Is That Me Yelling? A parents guide to getting your kids to cooperate without losing your cool”  was published in 2013 and is available in 5 different languages. It’s a best seller in China, but here in the US you can only get it now on Kindle until the next edition.

If you would like to set up a presentation or training for your child’s preschool or your workplace, you can contact me at .

Is That Me Yelling? is:

“Engaging and practical, humorous and evidence-based, prescriptive but not preachy, authoritative yet never stuffy, Is That Me Yelling? quickly rises to the top of the many parenting books I’ve ever read. Rona Renner provides thoughtful and achievable solutions. If you’re a parent who has ever yelled at your kid and wished you hadn’t, this book is for you.”
—Stephen P. Hinshaw, PhD, professor in the department of psychology at the University of California, Berkeley; and vice-chair of psychology at the University of California, S.F.

Is That Me Yelling? is a complete and compassionate companion for every parent and educator. With excellent examples from her extensive professional and personal experience, nurse Rona illustrates fundamental psychological principles and functional parenting practices with empathy and enthusiasm.”
—Marisol Muñoz-Kiehne, PhD, clinical psychologist, parent educator, radio host, and author.

Maternal Health: What’s Changed And What The Future Holds

Listen now to About Health (7/8/24) on 94.1FM

We discussed the many major issues people face related to pre-natal care, pregnancy, abortion, mental health, birth, c-sections, and postpartum complications. Racial disparities exist and Black women are three times more likely to die from a pregnancy-related cause than White women. There are many factors that contribute to these disparities, such as the quality in healthcare, any underlying chronic conditions, racism, and implicit bias. We will talk about some of the social determinants of health, and what can be done to reduce infant and maternal illness and death.


Amanda P. Williams, MD, MPH, FACOG is the Clinical Innovation Advisor with the California Maternal Quality Care Collaborative (CMQCC) based at Stanford University School of Medicine where she also is an adjunct faculty member in the Department of Obstetrics and Gynecology. In Spring 2024, Dr. Williams founded Poplar Lane Advisors LLC to create a platform to support startup companies and non profit organizations navigating the world of maternal health equity.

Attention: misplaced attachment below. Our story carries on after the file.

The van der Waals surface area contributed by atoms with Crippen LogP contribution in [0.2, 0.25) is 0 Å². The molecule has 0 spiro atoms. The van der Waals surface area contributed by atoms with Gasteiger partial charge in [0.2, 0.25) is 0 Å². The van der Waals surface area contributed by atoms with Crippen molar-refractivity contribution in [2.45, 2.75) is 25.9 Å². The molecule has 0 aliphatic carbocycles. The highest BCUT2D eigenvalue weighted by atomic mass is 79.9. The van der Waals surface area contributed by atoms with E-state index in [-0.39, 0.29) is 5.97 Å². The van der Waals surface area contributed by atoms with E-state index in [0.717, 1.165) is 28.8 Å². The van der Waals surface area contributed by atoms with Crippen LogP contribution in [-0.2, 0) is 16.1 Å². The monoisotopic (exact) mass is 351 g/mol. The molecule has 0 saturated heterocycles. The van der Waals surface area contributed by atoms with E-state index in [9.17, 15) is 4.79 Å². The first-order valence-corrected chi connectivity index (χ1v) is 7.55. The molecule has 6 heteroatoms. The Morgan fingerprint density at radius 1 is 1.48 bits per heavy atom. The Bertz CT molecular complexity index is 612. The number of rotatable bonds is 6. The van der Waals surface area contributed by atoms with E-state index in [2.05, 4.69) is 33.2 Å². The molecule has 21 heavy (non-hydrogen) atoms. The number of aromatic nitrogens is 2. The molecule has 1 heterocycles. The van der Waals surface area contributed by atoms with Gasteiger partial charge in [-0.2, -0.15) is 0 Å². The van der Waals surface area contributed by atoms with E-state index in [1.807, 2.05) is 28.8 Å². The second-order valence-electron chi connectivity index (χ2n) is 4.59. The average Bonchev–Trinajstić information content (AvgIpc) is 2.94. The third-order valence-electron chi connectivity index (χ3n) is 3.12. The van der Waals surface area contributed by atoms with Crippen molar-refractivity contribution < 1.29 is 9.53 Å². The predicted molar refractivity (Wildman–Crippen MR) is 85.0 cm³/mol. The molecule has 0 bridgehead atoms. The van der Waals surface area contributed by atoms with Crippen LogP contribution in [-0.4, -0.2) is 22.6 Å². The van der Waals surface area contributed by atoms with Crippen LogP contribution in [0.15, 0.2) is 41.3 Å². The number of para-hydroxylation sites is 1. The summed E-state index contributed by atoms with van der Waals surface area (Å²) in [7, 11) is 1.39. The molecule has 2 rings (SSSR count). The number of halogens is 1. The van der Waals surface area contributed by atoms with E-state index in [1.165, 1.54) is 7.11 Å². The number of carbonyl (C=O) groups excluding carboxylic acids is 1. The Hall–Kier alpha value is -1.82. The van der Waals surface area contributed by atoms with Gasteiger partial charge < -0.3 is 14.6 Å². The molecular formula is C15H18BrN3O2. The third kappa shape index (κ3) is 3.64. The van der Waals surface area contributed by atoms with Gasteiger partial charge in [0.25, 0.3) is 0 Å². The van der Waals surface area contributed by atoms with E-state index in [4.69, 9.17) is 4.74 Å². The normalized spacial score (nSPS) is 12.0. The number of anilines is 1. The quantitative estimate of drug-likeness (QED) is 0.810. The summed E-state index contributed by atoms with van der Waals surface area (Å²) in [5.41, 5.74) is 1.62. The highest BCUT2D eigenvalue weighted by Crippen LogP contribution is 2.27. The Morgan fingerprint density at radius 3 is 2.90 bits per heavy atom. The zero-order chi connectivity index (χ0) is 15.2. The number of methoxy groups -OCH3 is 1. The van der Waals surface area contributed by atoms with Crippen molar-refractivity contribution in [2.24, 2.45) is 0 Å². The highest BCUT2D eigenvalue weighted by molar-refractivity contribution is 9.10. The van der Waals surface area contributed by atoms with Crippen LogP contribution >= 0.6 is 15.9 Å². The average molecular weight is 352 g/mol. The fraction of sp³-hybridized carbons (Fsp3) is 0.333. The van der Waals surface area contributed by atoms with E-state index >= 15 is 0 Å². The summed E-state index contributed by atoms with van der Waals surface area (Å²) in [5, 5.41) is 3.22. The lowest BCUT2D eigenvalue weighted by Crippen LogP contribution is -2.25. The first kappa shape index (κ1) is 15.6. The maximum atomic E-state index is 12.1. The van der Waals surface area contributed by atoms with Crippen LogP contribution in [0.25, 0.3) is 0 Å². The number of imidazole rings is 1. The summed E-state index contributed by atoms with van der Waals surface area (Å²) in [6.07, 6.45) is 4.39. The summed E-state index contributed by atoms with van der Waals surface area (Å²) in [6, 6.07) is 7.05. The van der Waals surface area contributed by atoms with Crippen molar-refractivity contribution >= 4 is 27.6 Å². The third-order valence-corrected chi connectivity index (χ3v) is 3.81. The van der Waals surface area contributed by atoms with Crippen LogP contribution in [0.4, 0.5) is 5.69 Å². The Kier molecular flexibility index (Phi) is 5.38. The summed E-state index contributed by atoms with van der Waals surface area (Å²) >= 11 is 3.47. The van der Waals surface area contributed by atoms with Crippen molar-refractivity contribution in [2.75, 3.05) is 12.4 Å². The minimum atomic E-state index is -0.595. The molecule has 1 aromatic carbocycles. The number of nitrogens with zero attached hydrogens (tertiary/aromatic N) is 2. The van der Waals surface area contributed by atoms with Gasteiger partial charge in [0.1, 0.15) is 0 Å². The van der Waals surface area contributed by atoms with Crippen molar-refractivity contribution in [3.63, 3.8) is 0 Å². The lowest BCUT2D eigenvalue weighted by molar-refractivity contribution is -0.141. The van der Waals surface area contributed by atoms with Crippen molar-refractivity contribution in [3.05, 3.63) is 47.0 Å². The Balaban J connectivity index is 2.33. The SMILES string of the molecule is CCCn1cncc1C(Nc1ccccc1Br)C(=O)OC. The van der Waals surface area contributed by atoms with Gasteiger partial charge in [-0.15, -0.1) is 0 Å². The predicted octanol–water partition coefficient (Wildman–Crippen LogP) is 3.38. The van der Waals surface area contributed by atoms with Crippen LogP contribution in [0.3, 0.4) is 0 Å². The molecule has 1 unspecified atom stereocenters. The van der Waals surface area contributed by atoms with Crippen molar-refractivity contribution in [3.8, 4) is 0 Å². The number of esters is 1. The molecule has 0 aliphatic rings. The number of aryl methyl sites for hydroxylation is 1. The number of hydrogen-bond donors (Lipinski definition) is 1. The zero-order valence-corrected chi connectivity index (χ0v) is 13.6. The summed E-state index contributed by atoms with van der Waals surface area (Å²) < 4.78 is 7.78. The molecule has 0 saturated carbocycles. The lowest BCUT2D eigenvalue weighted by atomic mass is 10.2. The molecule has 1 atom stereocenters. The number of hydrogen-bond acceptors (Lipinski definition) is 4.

Dr. Williams previously served as Medical Director at Mahmee, a tech-enabled maternal health company dedicated to improving health equity and empowering families with wraparound care during the pregnancy and postpartum period. In this role she oversaw the company’s clinical programming, while fostering institutional partnerships, developing new business opportunities and supporting investor outreach.

Prior to joining Mahmee, Dr. Williams was a practicing OBGYN at Kaiser Permanente Oakland Medical Center where she served as Director of Maternity Services. Additionally, she oversaw the maternity continuum across Kaiser’s 15 medical centers in Northern California. She has also served on several state and national committees, such as the California Pregnancy-Associated Mortality Review, the California Surgeon General’s perinatal redesign stakeholder group, and the National Quality Forum Maternal Morbidity and Mortality work group.

Dr. Williams is a Magna Cum Laude graduate of Harvard University. She completed her medical degree at Emory University School of Medicine where she also received a master’s degree in public health. She completed her graduate medical training in Obstetrics and Gynecology at The University of California, San Francisco. Dr. Williams is a prominent voice on maternal health and health equity.


But You Look So Normal: Lost and Found In A Hearing World 

Listen now to show on 94.1FM- 7/1/24



Claudia Marseille’s memoir portrays her life with a severe hearing loss. Her parents immigrated to America after WWII, and faced the challenges of being in a new country and surviving the horrors of the Holocaust. At first they didn’t realize that their daughter was not speaking at age four, but eventually they had her tested and discovered her severe hearing loss. She often felt isolated and lonely at school and at home, not wanting to tell people about her inability to hear. Her story is one of courage, creativity, and persistence, as well as shame and struggle.